So you’ve want to roll out a new product/website/initiative/compensation structure, and you already know what your people are going to say. They don’t see the need for it, or that’s not how you’ve always done things, or they don’t think you should rock the boat. (That’s my favorite, by the way, since boats are literally designed for rocking and all of us enjoyed being rocked to sleep when we were younger.) You know the change needs to happen, but you don’t know how to get everyone else to see it the way you do.
It’s virtually impossible to get 100% buy-in from everyone. (If you don’t believe me, try deciding what movie to see this weekend with 8 of your closest friends. Ten bucks says you end up doing something else instead.) But here are 3 reasons your people might be less excited than you want them to be.
They Honestly Think Things Are Going Great Right Now
Often, “I don’t see why we should change what we’re doing” is our way of saying, “Things seem to be going well right now, so I don’t understand why we would mess with a good thing.” If you can explain how you expect things to be improved with whatever change you want to implement, or if you can show them how the change you’re contemplating will help you avoid a problem that is looming on the horizon, you’ll get rid of a lot of objection.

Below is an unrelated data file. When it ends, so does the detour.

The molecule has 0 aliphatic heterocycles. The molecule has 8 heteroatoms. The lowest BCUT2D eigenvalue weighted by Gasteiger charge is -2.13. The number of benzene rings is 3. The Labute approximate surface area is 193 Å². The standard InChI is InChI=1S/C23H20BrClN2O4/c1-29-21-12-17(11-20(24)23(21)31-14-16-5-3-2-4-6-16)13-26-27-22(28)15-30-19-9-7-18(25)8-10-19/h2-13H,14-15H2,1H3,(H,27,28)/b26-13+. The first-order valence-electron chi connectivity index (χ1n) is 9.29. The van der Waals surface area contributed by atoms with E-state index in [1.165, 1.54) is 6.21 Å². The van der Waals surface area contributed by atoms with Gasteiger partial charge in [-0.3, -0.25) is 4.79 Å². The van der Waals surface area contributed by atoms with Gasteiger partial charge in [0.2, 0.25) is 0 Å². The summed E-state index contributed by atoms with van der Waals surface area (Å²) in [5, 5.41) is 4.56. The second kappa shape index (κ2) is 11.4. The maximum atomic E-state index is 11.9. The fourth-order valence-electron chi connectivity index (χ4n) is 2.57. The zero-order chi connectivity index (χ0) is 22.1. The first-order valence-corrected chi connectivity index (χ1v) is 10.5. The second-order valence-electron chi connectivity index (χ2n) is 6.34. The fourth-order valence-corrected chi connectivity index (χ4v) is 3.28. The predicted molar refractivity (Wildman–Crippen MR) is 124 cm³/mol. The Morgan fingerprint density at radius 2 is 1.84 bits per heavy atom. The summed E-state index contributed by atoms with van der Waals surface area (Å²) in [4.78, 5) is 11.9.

They’ve Forgotten How Much Change They’ve Already Endured
All of us eventually forget how we used to think when we were 7, or 15, or 23. Our brains have evolved an incredible ability to make us believe that we have always been the way we are right now, and sometimes we need to be reminded how laughably untrue that really is. If you can point out a change your team has already weathered – or better yet, one they can no longer imagine living without – you’ll make them more confident about their ability to deal with whatever’s coming next.
They’re Afraid They’ll Look Like An Idiot
All of us, at our core, are a little bit terrified that we will someday be revealed as a total fraud. Most of us do a great job of ignoring that nagging little voice, but every so often it speaks up and reminds us that we’ve been faking adulthood for as long as other people have been calling us an adult. If you address those fears directly and accept that they might even be legitimate, you’ll actually end up putting your people at ease, at least a little bit – because they’ll realize they’re not alone.
Basically, change is only scary when it’s accompanied by ignorance. The more we know, the less we fear whatever’s coming.